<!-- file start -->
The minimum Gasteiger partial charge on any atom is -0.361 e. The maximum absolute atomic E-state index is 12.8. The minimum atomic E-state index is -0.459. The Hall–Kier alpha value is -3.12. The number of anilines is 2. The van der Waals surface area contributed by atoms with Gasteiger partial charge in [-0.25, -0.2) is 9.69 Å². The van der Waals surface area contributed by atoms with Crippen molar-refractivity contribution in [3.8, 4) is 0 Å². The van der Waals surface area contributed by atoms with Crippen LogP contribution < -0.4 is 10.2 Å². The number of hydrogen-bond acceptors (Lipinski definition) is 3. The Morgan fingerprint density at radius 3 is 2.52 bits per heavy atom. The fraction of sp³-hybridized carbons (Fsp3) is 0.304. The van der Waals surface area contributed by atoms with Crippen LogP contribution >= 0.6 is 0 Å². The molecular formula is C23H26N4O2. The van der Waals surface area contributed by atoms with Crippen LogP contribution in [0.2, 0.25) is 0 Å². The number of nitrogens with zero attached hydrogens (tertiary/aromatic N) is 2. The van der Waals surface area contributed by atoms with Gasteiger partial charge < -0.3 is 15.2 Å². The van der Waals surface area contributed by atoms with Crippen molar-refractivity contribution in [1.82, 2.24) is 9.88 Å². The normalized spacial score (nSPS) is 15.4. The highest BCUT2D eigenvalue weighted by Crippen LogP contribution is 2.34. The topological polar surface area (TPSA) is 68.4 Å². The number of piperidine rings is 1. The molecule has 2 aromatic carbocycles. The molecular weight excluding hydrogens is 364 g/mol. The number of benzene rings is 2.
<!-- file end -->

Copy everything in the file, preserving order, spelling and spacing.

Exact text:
The minimum Gasteiger partial charge on any atom is -0.361 e. The maximum absolute atomic E-state index is 12.8. The minimum atomic E-state index is -0.459. The Hall–Kier alpha value is -3.12. The number of anilines is 2. The van der Waals surface area contributed by atoms with Gasteiger partial charge in [-0.25, -0.2) is 9.69 Å². The van der Waals surface area contributed by atoms with Crippen molar-refractivity contribution in [3.8, 4) is 0 Å². The van der Waals surface area contributed by atoms with Crippen LogP contribution < -0.4 is 10.2 Å². The number of hydrogen-bond acceptors (Lipinski definition) is 3. The Morgan fingerprint density at radius 3 is 2.52 bits per heavy atom. The fraction of sp³-hybridized carbons (Fsp3) is 0.304. The van der Waals surface area contributed by atoms with Crippen LogP contribution >= 0.6 is 0 Å². The molecular formula is C23H26N4O2. The van der Waals surface area contributed by atoms with Crippen LogP contribution in [0.2, 0.25) is 0 Å². The number of nitrogens with zero attached hydrogens (tertiary/aromatic N) is 2. The van der Waals surface area contributed by atoms with Gasteiger partial charge < -0.3 is 15.2 Å². The van der Waals surface area contributed by atoms with Crippen molar-refractivity contribution in [1.82, 2.24) is 9.88 Å². The normalized spacial score (nSPS) is 15.4. The highest BCUT2D eigenvalue weighted by Crippen LogP contribution is 2.34. The topological polar surface area (TPSA) is 68.4 Å². The number of piperidine rings is 1. The molecule has 2 aromatic carbocycles. The molecular weight excluding hydrogens is 364 g/mol. The number of benzene rings is 2.